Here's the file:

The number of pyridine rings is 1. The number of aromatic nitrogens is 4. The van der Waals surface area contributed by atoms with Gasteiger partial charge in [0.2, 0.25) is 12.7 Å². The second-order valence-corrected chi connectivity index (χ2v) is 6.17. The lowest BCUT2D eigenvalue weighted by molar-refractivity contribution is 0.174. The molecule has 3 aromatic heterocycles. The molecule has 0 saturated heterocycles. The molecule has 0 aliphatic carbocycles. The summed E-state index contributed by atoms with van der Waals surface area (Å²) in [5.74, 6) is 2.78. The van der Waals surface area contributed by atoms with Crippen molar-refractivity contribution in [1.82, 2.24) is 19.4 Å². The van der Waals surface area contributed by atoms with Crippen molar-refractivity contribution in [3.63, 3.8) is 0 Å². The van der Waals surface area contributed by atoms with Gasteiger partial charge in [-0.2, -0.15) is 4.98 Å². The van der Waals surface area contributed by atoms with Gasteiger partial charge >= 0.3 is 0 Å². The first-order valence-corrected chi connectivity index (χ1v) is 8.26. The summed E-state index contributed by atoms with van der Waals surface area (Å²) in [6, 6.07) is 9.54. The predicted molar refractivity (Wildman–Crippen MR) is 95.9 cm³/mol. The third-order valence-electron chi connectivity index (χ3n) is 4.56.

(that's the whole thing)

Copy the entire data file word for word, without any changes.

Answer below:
The number of pyridine rings is 1. The number of aromatic nitrogens is 4. The van der Waals surface area contributed by atoms with Gasteiger partial charge in [0.2, 0.25) is 12.7 Å². The second-order valence-corrected chi connectivity index (χ2v) is 6.17. The lowest BCUT2D eigenvalue weighted by molar-refractivity contribution is 0.174. The molecule has 3 aromatic heterocycles. The molecule has 0 saturated heterocycles. The molecule has 0 aliphatic carbocycles. The summed E-state index contributed by atoms with van der Waals surface area (Å²) in [5.74, 6) is 2.78. The van der Waals surface area contributed by atoms with Crippen molar-refractivity contribution in [1.82, 2.24) is 19.4 Å². The van der Waals surface area contributed by atoms with Crippen molar-refractivity contribution in [3.63, 3.8) is 0 Å². The van der Waals surface area contributed by atoms with Gasteiger partial charge in [-0.2, -0.15) is 4.98 Å². The van der Waals surface area contributed by atoms with Gasteiger partial charge >= 0.3 is 0 Å². The first-order valence-corrected chi connectivity index (χ1v) is 8.26. The summed E-state index contributed by atoms with van der Waals surface area (Å²) in [6, 6.07) is 9.54. The predicted molar refractivity (Wildman–Crippen MR) is 95.9 cm³/mol. The third-order valence-electron chi connectivity index (χ3n) is 4.56.